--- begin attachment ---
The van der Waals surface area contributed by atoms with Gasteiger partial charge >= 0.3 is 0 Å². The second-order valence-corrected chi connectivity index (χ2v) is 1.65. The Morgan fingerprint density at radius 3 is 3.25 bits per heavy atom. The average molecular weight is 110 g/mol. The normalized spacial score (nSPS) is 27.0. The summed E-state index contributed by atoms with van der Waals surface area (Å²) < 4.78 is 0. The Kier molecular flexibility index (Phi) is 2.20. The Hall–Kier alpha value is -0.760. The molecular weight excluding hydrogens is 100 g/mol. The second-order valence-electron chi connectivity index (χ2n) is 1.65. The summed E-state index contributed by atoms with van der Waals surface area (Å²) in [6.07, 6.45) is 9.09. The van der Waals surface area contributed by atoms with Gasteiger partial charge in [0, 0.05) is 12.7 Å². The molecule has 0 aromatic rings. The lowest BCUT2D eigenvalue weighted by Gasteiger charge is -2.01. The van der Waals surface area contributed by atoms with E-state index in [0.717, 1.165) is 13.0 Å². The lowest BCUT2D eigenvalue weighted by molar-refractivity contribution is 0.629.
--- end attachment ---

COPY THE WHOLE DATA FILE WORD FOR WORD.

The van der Waals surface area contributed by atoms with Gasteiger partial charge >= 0.3 is 0 Å². The second-order valence-corrected chi connectivity index (χ2v) is 1.65. The Morgan fingerprint density at radius 3 is 3.25 bits per heavy atom. The average molecular weight is 110 g/mol. The normalized spacial score (nSPS) is 27.0. The summed E-state index contributed by atoms with van der Waals surface area (Å²) < 4.78 is 0. The Kier molecular flexibility index (Phi) is 2.20. The Hall–Kier alpha value is -0.760. The molecular weight excluding hydrogens is 100 g/mol. The second-order valence-electron chi connectivity index (χ2n) is 1.65. The summed E-state index contributed by atoms with van der Waals surface area (Å²) in [6.07, 6.45) is 9.09. The van der Waals surface area contributed by atoms with Gasteiger partial charge in [0, 0.05) is 12.7 Å². The molecule has 0 aromatic rings. The lowest BCUT2D eigenvalue weighted by Gasteiger charge is -2.01. The van der Waals surface area contributed by atoms with E-state index in [0.717, 1.165) is 13.0 Å². The lowest BCUT2D eigenvalue weighted by molar-refractivity contribution is 0.629.